Throughout all the many hard times in Russia, in all campaigns and wars (including World War II), Russian troops always carried with them the icons of the Mother of God—the Kazan, Smolensk, Vladimir, and Donskaya icons. And the Russian land always felt the help and protection of the Mother of God.
Especially notable is the miraculous appearance of the icon of the “Reigning” Mother of God. This occurred in the year that the last Russian Emperor, Tsar Nicholas, abdicated the throne, on March 2, 1917. In the Virgin’s hands were a royal scepter and orb. She said that from henceforth, she herself would protect Russia. In place of the Tsar, the Mother of God herself rules Holy Rus. And even now, the Resurrection Gate at the entrance of Red Square has been rebuilt since it’s destruction by the Soviets, and you can visit the Iberian Chapel at the gate where all day and all night, all throughout the year, molebens are served before the Iveron icon of the Mother of God for the protection of the Russian land. Here, bowing and making prostrations and lighting candles, the Russian people once again implore the Mother of God for her intercessions and her protection over the Russian land.
Accounts of miracles worked by the Mother of God are not legends or pious stories. These are real events, and they happen even in our own time. One such miracle happened just this past January, when a miracle by the Holy Theotokos was reported at one of the monasteries of Saidnaya in Syria. The town of Saidnaya is one of the most famous Orthodox Christian pilgrimage sites in Syria, though much of the town and the churches and monasteries there have been damaged or destroyed by the Muslim rebels in the country.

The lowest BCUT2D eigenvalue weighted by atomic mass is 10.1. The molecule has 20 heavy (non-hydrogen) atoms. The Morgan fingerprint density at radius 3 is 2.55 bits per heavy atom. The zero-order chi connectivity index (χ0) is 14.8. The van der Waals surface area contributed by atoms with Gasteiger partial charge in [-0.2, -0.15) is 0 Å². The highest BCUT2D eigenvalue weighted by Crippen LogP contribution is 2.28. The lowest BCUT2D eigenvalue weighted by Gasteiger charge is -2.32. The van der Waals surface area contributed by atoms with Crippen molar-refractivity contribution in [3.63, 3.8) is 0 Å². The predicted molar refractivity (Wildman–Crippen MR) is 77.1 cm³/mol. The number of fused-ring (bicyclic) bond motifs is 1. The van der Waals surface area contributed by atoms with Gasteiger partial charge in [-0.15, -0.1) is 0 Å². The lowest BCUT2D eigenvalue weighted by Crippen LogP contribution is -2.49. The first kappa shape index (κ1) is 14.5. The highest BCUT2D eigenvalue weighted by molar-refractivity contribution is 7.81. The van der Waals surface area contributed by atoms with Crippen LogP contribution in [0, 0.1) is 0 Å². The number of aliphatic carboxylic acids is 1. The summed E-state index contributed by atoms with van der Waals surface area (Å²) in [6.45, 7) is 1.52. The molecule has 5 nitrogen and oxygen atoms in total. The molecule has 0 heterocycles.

A miraculous incident took place when a rebel group fired rockets at one of the monasteries. The nuns inside the monastery experienced the rocket launch towards their monastery, which produced a tremendously load boom which shook the whole monastery. They were sure that the rocket would kill them and also damage the monastery complex, but to their surprise, nothing happened.
A few days later one of the military generals from the Syrian Army visited the monastery to convey Nativity and New Year greetings to the nuns. During the conversation the officer asked whether the monastery had experienced anything unusual recently. The nuns told the officer about the rocket which was fired by some rebels at the monastery but did not strike them. The officer was amazed at what he heard and he confirmed that even he saw the rocket which was fired towards the monastery, but he along with some others saw something very strange and unusual. The rocket was about to hit the monastery but suddenly a women dressed in blue vestments appeared in the sky and took the rockets by her hands and threw them away. This was a great wonder to all of them. The general wondered who that lady was, she who was dressed in blue with radiant grace surrounding her. Finally they realized that it was none other than the Holy Theotokos the mother of Christ our God.